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Canadian History for Kids: Edith Louisa Cavell

This year marks the 100th anniversary of the outbreak of World War One and Canadian History for Kids have assembled 31 remarkable stories about incredible people, places and events which helped shape our amazing nation.

There are many significant stories to be told about the ‘war to end all wars’.

A grateful nation never forgets a hero.

Edith Louisa Cavell was a British nurse and an influential pioneer of modern nursing in Belgium. During the First World War she saved the lives of many soldiers, both allies and enemy. She also helped almost 200 allied soldiers escape from German occupied Belgium. By helping them escape she was arrested, court-martialled, found guilty of treason and sentenced to death. She was shot by a German firing squad on October 12, 1915. She was 49 years old at the time.

Before the War she was the matron of a nurse’s training school in Brussels for many years. When the War broke out she was visiting her mother in England but returned to Belgium because she felt she was needed there.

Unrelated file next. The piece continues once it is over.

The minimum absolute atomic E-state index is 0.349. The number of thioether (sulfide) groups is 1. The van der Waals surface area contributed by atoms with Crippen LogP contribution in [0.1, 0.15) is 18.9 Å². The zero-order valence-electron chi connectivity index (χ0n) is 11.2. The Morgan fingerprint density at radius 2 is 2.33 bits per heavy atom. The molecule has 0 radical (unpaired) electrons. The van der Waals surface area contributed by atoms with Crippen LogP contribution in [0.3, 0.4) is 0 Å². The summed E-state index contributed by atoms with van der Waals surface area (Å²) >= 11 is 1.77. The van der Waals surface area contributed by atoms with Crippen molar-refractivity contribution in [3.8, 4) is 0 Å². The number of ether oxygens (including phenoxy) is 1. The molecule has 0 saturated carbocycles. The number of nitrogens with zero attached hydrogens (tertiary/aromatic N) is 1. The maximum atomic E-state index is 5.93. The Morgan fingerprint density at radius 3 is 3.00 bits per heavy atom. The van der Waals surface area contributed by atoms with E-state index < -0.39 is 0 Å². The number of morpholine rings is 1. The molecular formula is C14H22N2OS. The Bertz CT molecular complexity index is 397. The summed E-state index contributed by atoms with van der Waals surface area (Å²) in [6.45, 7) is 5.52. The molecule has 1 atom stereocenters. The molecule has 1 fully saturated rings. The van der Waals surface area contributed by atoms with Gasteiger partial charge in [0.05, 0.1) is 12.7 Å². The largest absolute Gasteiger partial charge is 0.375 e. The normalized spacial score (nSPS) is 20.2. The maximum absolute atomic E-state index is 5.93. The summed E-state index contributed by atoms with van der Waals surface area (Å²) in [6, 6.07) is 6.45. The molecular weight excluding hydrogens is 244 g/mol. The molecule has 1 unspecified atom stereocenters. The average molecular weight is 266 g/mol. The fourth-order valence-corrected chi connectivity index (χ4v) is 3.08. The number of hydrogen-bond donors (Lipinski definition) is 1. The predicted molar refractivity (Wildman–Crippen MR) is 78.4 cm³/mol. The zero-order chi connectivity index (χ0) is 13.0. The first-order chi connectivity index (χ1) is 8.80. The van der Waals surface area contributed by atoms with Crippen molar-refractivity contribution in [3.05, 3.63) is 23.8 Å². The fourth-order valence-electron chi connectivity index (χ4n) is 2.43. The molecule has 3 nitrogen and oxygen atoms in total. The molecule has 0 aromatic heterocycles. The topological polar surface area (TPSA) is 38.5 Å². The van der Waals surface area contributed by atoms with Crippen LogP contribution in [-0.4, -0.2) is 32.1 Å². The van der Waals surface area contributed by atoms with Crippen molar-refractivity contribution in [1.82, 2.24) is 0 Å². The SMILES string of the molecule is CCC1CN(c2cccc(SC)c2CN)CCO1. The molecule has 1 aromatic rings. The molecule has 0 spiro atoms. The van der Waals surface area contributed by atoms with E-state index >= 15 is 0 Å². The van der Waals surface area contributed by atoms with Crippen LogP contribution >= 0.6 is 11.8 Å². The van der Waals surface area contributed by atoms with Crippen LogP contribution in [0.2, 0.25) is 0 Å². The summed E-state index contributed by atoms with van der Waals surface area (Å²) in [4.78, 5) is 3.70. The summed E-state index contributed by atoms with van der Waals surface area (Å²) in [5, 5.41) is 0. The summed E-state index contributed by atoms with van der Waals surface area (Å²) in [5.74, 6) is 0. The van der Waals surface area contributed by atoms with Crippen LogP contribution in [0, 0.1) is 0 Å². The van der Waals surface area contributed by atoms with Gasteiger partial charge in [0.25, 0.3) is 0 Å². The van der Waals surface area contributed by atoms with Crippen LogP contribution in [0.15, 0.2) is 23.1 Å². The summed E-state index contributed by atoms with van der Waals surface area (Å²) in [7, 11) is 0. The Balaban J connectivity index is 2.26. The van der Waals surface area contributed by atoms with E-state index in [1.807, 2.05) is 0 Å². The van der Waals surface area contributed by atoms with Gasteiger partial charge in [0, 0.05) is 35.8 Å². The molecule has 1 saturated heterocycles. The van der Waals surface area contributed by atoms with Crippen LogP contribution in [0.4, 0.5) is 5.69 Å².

The nursing school and hospital had become a Red Cross hospital, and wounded soldiers of all nationalities were treated there. Her religious beliefs compelled her to help all those in need, both German and Allied soldiers. She also felt it her duty to help those allied soldier who would be shot escape and agreed to join the Belgian underground movement in helping more than 200 Allied soldiers to escape to neutral territory. Eventually the network was betrayed and she was arrested, found guilty of treason and sentenced to death.

The night before her execution, she told the English minister that “Standing as I do, in view of God and eternity, I realize that patriotism is not enough. I must have no hatred or resentment towards anyone”. Her death caused a worldwide protest and she became a martyr.

Her remains were returned to Britain after the war and a state funeral was held at Westminster Abbey. On May 19, 1919, her body was reburied at the east side of Norwich Cathedral where a graveside service is still held each October.

Many memorials have been created around the world to remember her. In Canada, a wing of the Toronto Western Hospital has been named in her honour, there is the Cavell Building, Quinte Children’s Treatment Centre as well as the Cavell Regional School of Nursing in Belleville, Ontario, the Cavell Gardens Care Home in Vancouver, and the Edith Cavell Care Centre in Lethbridge, Alberta.

Mount Edith Cavell, a peak in Alberta, in the Canadian Rockies, named for her in 1931.

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